TORONTO — An unpublished Canadian study that suggests getting an annual flu shot may make it easier to contract swine flu has caused most provincial governments in Canada to postpone or limit seasonal-flu vaccination programs.
The study remains a mystery in many ways. It is being reviewed for potential publication in a scientific journal, but the authors won’t say which one. Few people have seen the data, and some experts have expressed skepticism of the results.
The study is co-authored by researchers from the British Columbia Centre for Disease Control, the Ontario Agency for Health Protection and Promotion and Laval University in Quebec.
The World Health Organization isn’t recommending that seasonal-flu vaccinations be postponed. Public-health officials in the U.S., Australia and other countries said their own data doesn’t show such links between seasonal-flu-shot recipients and people who have gotten the new flu strain, known as the 2009 H1N1 flu.
Thomas Frieden, director of the U.S. Centers for Disease Control and Prevention, said at a recent news conference that there was no “real explanation technically or scientifically” for an association between the two.
Local governments are taking no chances. Twelve of Canada’s 13 provinces and territories are delaying the rollout of seasonal-flu shots for the bulk of their populations until after their H1N1 inoculations are complete — likely at the end of this year.
The study “wasn’t something we felt we could ignore,” said Perry Kendall, provincial health officer for British Columbia, which like most provinces is limiting seasonal-flu shots to people ages 65 and older until after it has finished its H1N1 vaccinations. “Why would you want to run the risk of doubling peoples’ risk of getting H1N1?” said Dr. Kendall, who noted that he has seen the data and talked to the study’s authors.
The study began after researchers in British Columbia this summer found a possible link between contracting H1N1 and receiving flu shots the previous season, for some people in the province.
The researchers shared the information with colleagues in the other provinces, some of whom in turn found their own links, said Dr. Kendall. Those results were collated into one study covering about 2,000 confirmed cases of H1N1 in places such as British Columbia, Ontario and Quebec. It found that people who got flu shots last year were about twice as likely to contract swine flu as those who weren’t vaccinated, according to sources who have seen the study’s data.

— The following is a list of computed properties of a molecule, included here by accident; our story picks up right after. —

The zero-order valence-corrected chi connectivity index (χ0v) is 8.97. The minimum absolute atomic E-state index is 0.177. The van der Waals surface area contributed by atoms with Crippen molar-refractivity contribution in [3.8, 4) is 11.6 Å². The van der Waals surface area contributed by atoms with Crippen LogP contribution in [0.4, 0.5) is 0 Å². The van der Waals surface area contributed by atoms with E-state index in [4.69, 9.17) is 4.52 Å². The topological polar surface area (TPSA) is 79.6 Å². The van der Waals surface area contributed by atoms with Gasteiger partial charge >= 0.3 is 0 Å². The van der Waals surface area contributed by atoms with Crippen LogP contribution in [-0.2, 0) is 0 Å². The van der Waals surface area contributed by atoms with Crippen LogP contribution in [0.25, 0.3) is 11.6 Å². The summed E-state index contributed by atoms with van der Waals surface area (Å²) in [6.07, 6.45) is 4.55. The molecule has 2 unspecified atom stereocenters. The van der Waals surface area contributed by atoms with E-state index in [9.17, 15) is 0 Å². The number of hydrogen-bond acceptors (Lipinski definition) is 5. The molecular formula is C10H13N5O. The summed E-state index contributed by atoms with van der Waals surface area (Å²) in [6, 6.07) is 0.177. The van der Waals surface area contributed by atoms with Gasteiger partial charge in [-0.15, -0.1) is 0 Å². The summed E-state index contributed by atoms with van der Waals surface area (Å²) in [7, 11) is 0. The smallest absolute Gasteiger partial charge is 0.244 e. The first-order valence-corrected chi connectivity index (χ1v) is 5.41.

The Public Health Agency of Canada commissioned an international panel of experts to take a look at the study’s methodology; that panel last week said it found no methodological errors and that the study has “merit,” an agency spokeswoman said.
The WHO reviewed the Canadian study and data from other countries in a teleconference late last week with flu experts both inside and outside the agency, including the Canadian researchers involved in the work. “Based on that review, WHO is not issuing any general warning about seasonal-flu vaccine,” spokeswoman Aphaluck Bhatiasevi said.
The WHO’s immunization advisory group will also discuss the study at a meeting at the end of this month, Ms. Bhatiasevi said.
Canada’s local governments said the study was just one factor in their decisions to put off seasonal-flu shots. Provincial health officials said they expect H1N1 to be the dominant flu strain in Canada this winter, as it was in most countries in the Southern Hemisphere during their winter; it thus makes sense to concentrate resources on H1N1 first, they said.
Concurrent inoculations for seasonal flu and H1N1 — as are being given in the U.S. and other countries — would be a logistical nightmare, and it is unclear what will happen if both vaccines are administered at the same time, said British Columbia’s Dr. Kendall. “We don’t know if you can give H1N1 in one arm and another in the other arm,” he says. “Does one vaccine trump the other?”
U.S. public-health officials have said it is safe to get both shots at the same time.
In the U.S., seasonal-flu vaccinations began earlier than usual this year, in hopes of avoiding a crush of simultaneous demand for H1N1 and seasonal-flu vaccines.
Write to Phred Dvorak at •••@••.••• and Betsy McKay at •••@••.•••
Printed in The Wall Street Journal, page A6